According to most scholars, the Malian ruler Mansa Musa was born in 1312. He is best-known for his famous pilgrimage to Mecca which brought him great renown. His rule brought prosperity to Timbuktu and increased its importance as a trading center as well as a cultural center. He famously built a university as well as many mosques. An important Muslim emperor, Mansa Musa helped spread Arabic advancements to his kingdom of Mali.
Mansa Musa obtained the throne of Western Africa’s Malian Empire due to his position as deputy ruler. When the former king of the empire failed to return from his pilgrimage, Mansa Musa became king. The empire was situated on the Mandinka Plateau between the Senegal and Niger Rivers. While Mali owned several important trade routes, Mansa Musa expanded the empire’s holdings. Historians believe he was one of the wealthiest rulers of his time. Mansa Musa is also noted for his deep religious beliefs and was known to be enamored of the Eastern Mediterranean’s rich culture.
Prompted by his strong religious beliefs, Mansa Musa made his famous pilgrimage to Mecca in 1324. According to historical sources, he left Mali with roughly sixty thousand men as well as twelve thousand slaves. He provided food for the entourage’s people and animals. He also brought massive amounts of gold which he spread to such cities as Cairo and Medina along his way. In Egypt, Mansa Musa famously interrupted the economy as his gold flooded the market inadvertently devaluing it. This and the wealth of his great entourage made him famous throughout the Middle East and Europe.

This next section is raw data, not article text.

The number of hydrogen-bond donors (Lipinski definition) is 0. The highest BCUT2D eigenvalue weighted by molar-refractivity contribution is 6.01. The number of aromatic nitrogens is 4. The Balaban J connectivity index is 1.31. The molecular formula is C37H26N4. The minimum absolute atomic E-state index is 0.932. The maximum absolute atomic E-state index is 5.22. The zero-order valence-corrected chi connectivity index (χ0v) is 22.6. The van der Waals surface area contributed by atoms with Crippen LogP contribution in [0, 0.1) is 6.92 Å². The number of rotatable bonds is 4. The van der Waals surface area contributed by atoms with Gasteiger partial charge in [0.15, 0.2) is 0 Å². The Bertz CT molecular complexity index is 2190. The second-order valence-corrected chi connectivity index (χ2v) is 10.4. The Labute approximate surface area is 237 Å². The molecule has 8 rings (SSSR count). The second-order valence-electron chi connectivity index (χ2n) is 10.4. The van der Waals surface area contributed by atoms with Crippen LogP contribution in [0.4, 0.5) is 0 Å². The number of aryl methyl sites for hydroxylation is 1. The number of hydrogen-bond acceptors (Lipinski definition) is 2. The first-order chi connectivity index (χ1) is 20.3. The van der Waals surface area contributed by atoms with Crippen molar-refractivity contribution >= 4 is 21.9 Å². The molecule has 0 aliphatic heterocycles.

Mansa Musa brought various skilled architects and scholars back with him from Arabia to begin constructing great works across his empire, particularly in Niani, his capital, and Timbuktu. He had a magnificent palace built, but it has not survived. Mali grew to contain many important urban centers that were culturally rich. In Timbuktu he also had the Djinguereber Mosque built which is still in existence today. Mansa Musa’s university also still exists today.
The ruler’s death has been debated by scholars, but most accept 1337 as the year of his death. Mansa Musa is also remembered for his religious tolerance. Though he was a devout Muslim, he allowed the majority of his people, the Mandinka, to practice their own beliefs. He is also remembered for his great generosity giving away gold and souvenirs on his pilgrimage to Mecca. Mansa Musa’s contemporaries wrote that he was widely respected. His rule later came to be associated with culture, learning, and decadence.